CVS’ earnings per share dropped initially by almost 10%. A year later, EPS had increased by 70% from just before they announced their decision.


Business decisions that align with one’s purpose work! Business is an infinite game! What happens next month, next quarter, next year, matters less than what happens in the longer term.

All around us are examples of people or companies winning by making courageous decisions. Examples:

  • CVS’ decision to stop selling tobacco – 70% improvement in EPS.
  • Our colonial forefathers’ switch from communal production to an individual incentive system. The flagging economy came to life!
  • Chobani Yogurt’s immigrant CEO challenged established business rules. A failed yogurt producer saved! (Here’s that story).
  • W.L. Gore (maker of Gore-Tex) operates with no assigned managers (Read about that here).

Uncourageous short-sighted decisions, with disastrous results, are also legend:

  • VW doctoring emissions test results. Very expensive, CEO fired!
  • Boeing rushing the 737X to market, short cutting pilot training requirements. The jury’s still out on that one – it could kill the company.
  • Theranos’ “Ponzi” scheme (Here’s Wikipedia’s summary of that story – it did kill the company.)

My friend and mentor Brian Tracy says (paraphrased): “Following the leader may work out. Following the follower is usually disastrous! It’s best to be the leader”.

“What” Drives Us to Buy Something?

Simon Sinek is an author, visionary thinker and “unshakable optimist”. 


My search for high performance teams and people brought me to this  wonderful TED Talk. Sinek explores what makes people or companies stand out among their peers. The talk is 18 minutes long, longer than I like to send you to. 


It’s entertaining.


It’s inspiring and unique in its “discovery”. (True visionaries among you may be less surprised.) 


I think it’s worth the time. I hope you agree.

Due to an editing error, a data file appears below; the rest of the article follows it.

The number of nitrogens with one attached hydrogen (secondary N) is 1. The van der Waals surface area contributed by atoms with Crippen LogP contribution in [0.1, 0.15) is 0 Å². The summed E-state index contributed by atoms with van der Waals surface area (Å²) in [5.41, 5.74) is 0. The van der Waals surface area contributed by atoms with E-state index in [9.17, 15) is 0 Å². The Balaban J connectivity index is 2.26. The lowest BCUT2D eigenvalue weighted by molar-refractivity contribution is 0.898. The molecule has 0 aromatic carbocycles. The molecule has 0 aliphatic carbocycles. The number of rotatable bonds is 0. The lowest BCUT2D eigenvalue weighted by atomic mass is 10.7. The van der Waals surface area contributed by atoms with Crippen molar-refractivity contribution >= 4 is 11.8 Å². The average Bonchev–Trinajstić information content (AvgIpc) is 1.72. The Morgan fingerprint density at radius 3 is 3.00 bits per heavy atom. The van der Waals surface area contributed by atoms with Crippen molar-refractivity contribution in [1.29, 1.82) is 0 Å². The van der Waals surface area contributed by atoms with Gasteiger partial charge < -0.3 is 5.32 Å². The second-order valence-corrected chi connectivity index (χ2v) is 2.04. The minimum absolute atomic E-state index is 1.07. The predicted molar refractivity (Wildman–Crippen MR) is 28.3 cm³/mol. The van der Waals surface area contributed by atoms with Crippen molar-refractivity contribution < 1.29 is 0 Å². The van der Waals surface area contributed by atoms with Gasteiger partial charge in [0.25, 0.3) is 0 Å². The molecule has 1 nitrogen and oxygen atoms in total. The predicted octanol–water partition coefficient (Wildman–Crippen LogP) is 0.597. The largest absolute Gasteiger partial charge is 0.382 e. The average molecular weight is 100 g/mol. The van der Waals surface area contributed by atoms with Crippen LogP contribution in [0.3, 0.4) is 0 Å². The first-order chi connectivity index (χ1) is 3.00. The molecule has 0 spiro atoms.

He asks:

  • Why is Apple so creative and consistently a leader in the computer business? Others have access to the same resources Apple has. Except for one!
  • Why could Martin Luther King Jr. attract a quarter of a million people to listen to him? Others had equal or better speaking talents and ideas, access to marketing resources, etc. Except for one!
  • Why did the Wright Brothers succeed in powered controlled flight? Samuel Langley failed, working with better funding, better education, more resources of all sorts. Except for one!

Other similar examples abound. Mahatma Gandhi, Mustang vs. Edsel, The Beatles, come to mind.


In Sinek’s talk he suggests that, in your marketing, you should answer:

  1. WHY do you do what you do?
  2. HOW do you do what you do?
  3. WHAT do you do?

In that order. Many people get that exactly backwards. They explain what they do. They may then explain how they do it. Some may even explain why they do it. 


Simon discusses the biological processes in the human brain. How they correlate with his recommended strategy. Why they don’t correlate with much of the marketing out there.


Next he talks about the law of diffusion of innovation. Why and when innovators, early adopters, majorities, and “laggards” buy things. 


Along the way, he entertains you!


I leave it to Simon Sinek to entertain you! While he entertains you he’ll explain why and how  all this works.   Enjoy!

Like to Talk? Like for People to Listen to You?

Relationships are fundamental to life. In fact, they define your life.


Solid relationships depend on real conversations. Two (or more) people, preferably face to face. Or at least in a live exchange by telephone, Skype, Zoom, WhatsApp, or whatever real-time tool you prefer. 


Text or email messages are  data exchanges,  not conversations. 


A conversation means real persons exchanging ideas in real time. One person speaks, the other responds within a few seconds.